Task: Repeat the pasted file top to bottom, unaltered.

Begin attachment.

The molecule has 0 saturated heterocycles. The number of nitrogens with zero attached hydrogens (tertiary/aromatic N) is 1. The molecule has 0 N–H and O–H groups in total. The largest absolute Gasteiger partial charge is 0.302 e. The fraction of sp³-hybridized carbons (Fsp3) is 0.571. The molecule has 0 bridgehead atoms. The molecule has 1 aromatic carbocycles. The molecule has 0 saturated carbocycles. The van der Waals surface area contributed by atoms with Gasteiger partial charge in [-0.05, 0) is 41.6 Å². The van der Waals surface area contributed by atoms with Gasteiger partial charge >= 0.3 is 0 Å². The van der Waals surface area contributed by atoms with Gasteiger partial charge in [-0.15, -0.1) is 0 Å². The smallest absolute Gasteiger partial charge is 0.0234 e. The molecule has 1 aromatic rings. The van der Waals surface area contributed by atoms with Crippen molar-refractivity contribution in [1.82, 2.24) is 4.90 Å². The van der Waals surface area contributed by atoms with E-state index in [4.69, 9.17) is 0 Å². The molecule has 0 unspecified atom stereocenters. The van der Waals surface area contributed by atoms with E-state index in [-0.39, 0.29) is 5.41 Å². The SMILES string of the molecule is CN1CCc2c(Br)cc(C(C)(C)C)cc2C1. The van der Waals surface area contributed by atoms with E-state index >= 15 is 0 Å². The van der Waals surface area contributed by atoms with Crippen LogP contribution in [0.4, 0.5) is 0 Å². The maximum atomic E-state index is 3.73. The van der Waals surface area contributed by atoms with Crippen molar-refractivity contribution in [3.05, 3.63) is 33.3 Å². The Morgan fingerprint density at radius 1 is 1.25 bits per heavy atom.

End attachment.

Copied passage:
The molecule has 0 saturated heterocycles. The number of nitrogens with zero attached hydrogens (tertiary/aromatic N) is 1. The molecule has 0 N–H and O–H groups in total. The largest absolute Gasteiger partial charge is 0.302 e. The fraction of sp³-hybridized carbons (Fsp3) is 0.571. The molecule has 0 bridgehead atoms. The molecule has 1 aromatic carbocycles. The molecule has 0 saturated carbocycles. The van der Waals surface area contributed by atoms with Gasteiger partial charge in [-0.05, 0) is 41.6 Å². The van der Waals surface area contributed by atoms with Gasteiger partial charge >= 0.3 is 0 Å². The van der Waals surface area contributed by atoms with Gasteiger partial charge in [-0.15, -0.1) is 0 Å². The smallest absolute Gasteiger partial charge is 0.0234 e. The molecule has 1 aromatic rings. The van der Waals surface area contributed by atoms with Crippen molar-refractivity contribution in [1.82, 2.24) is 4.90 Å². The van der Waals surface area contributed by atoms with E-state index in [4.69, 9.17) is 0 Å². The molecule has 0 unspecified atom stereocenters. The van der Waals surface area contributed by atoms with E-state index in [-0.39, 0.29) is 5.41 Å². The SMILES string of the molecule is CN1CCc2c(Br)cc(C(C)(C)C)cc2C1. The van der Waals surface area contributed by atoms with E-state index >= 15 is 0 Å². The van der Waals surface area contributed by atoms with Crippen LogP contribution in [0.4, 0.5) is 0 Å². The maximum atomic E-state index is 3.73. The van der Waals surface area contributed by atoms with Crippen molar-refractivity contribution in [3.05, 3.63) is 33.3 Å². The Morgan fingerprint density at radius 1 is 1.25 bits per heavy atom.